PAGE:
According to the credits, The Interceptor was created by the respected television writer Tony Saint. Which is odd, as it actually appears to have been assembled by feeding every conceivable cop show cliché into an industrial cliché blender and mopping up whatever’s left in the drip tray at the end.
O-T Fagbenle plays Ash, a customs officer with a personal vendetta (well naturally). Frustrated by low-level collars, he wants to ‘take down the serious crims’, and you won’t be massively surprised to learn he’s not too fussy how he goes about it. He’s a rebel, a maverick, a loose cannon and – guess what? – he likes a drink, too.
In Wednesday’s series opener, our man came onto the radar of an elite special ops unit called, er, UNIT. (It’s not the same UNIT that helps Doctor Who fight space monsters; this one’s much sillier.)
TV does so love an elite ops unit – CI5, Torchwood, Department S and so on – because they rarely waste precious screen time filling in proper health and safety risk assessments. This one specialises in surveillance, eavesdropping on cockney drug dealers who say things like ‘I’m gonna cut yer!’ and ‘Shut yer noise!’. Imagine The Wire directed by Guy Ritchie – and then forget you imagined it, because it will only upset you.
Naturally, O-T proved too explosive even for these guys: he went rogue on his very first assignment, leading to an inevitable dressing down from the boss – I forget his name, but let’s call him Cowley for the sake of argument – who warned he was too close to the case and in danger of jeapordising the whole blimmin’ operation. I know!
Jo Joyner has the most thankless role imaginable as Ash’s wife, whose sole job this week was to look worried and ask ‘Where have you been?’. This she did three times. The cliffhanger ending, meanwhile, should prove baffling to overseas viewers, as it essentially amounted to ‘Ooh look, it’s Trevor Eve’.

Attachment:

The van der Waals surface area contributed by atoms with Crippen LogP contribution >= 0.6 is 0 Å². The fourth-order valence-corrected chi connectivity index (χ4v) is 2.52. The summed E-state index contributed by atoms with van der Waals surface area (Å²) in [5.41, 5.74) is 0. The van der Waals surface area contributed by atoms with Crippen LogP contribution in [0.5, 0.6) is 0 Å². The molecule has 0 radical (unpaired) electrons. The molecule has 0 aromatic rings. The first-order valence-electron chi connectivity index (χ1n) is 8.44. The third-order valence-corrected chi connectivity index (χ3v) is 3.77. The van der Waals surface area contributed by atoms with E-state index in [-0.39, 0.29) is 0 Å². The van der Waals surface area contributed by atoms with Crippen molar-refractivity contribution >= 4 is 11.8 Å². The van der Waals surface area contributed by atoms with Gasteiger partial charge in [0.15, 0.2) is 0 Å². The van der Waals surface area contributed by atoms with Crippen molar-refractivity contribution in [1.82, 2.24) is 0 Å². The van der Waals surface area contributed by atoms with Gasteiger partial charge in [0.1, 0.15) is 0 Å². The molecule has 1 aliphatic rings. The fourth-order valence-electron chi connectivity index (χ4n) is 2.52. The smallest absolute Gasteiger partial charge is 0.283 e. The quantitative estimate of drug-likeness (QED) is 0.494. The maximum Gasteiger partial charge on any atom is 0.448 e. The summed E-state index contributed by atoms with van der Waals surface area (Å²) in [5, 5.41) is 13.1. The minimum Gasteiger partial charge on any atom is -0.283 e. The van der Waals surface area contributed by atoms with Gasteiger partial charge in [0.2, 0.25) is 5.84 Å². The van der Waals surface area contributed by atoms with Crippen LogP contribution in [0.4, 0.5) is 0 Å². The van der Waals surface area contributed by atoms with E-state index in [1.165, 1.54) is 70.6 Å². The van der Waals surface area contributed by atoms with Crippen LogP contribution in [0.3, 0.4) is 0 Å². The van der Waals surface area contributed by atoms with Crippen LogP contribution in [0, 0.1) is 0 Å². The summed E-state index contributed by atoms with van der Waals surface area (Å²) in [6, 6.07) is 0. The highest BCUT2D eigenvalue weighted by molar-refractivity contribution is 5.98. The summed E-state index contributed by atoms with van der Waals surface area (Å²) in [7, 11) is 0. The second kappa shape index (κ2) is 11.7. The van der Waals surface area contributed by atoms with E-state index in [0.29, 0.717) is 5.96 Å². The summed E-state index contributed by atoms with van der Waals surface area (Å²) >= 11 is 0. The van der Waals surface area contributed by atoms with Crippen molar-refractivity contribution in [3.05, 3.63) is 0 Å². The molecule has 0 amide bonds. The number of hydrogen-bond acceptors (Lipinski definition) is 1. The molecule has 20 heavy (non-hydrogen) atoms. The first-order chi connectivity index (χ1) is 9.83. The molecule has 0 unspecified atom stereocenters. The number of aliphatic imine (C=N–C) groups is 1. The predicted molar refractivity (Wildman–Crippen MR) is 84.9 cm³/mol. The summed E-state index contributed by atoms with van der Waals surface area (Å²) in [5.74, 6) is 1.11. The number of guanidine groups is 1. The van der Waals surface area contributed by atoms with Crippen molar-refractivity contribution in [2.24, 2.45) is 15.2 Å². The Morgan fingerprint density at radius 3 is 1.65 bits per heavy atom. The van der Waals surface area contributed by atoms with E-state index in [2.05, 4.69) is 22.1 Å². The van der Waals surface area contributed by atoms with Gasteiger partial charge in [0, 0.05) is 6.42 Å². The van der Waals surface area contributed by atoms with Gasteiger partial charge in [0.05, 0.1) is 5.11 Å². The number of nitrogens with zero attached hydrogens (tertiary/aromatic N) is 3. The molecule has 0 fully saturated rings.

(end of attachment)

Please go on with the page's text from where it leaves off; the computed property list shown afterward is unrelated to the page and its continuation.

The BBC clearly has designs on The Interceptor being the new Spooks, but that show had a stylish conviction entirely absent from this gleefully derivative nonsense. Perhaps someone ought to have intercepted the script and put it where it belongs – in the recycling.
Receiving its UK premiere, somewhat confusingly, on ITV Encore, this brooding slice of Nordic noir, set in the dense pine forests of Sweden, looks set to be 2015’s must-see Scandi drama. Moa Gammel is terrific as Eva, a grieving police negotiator who believes the suspected kidnapping of a child in her home town may provide clues to her own daughter’s disappearance seven years earlier. With nods to Nordic mythology and folklore, the final frame suggested a shift into full-on supernatural territory, setting the scene for a haunting, deliciously dark fairytale.
Pinewood: 80 Years of Movie Magic
This history of the iconic film studios allowed Jonathan Ross to indulge in numerous schoolboy fantasies, including rolling a car and flirting with Miss Moneypenny (Naomie Harris). Such Top Gear-style goofing, along with an entirely superfluous recreation of a deleted dance routine from The Muppet Movie, rather got in the way of telling the story of ‘Britain’s Hollywood’, though I did like JR’s explanation of how Pinewood finally started making money during the Second World War: the government shut down production and moved the Royal Mint in.
Published in Waitrose Weekend, June 11, 2015
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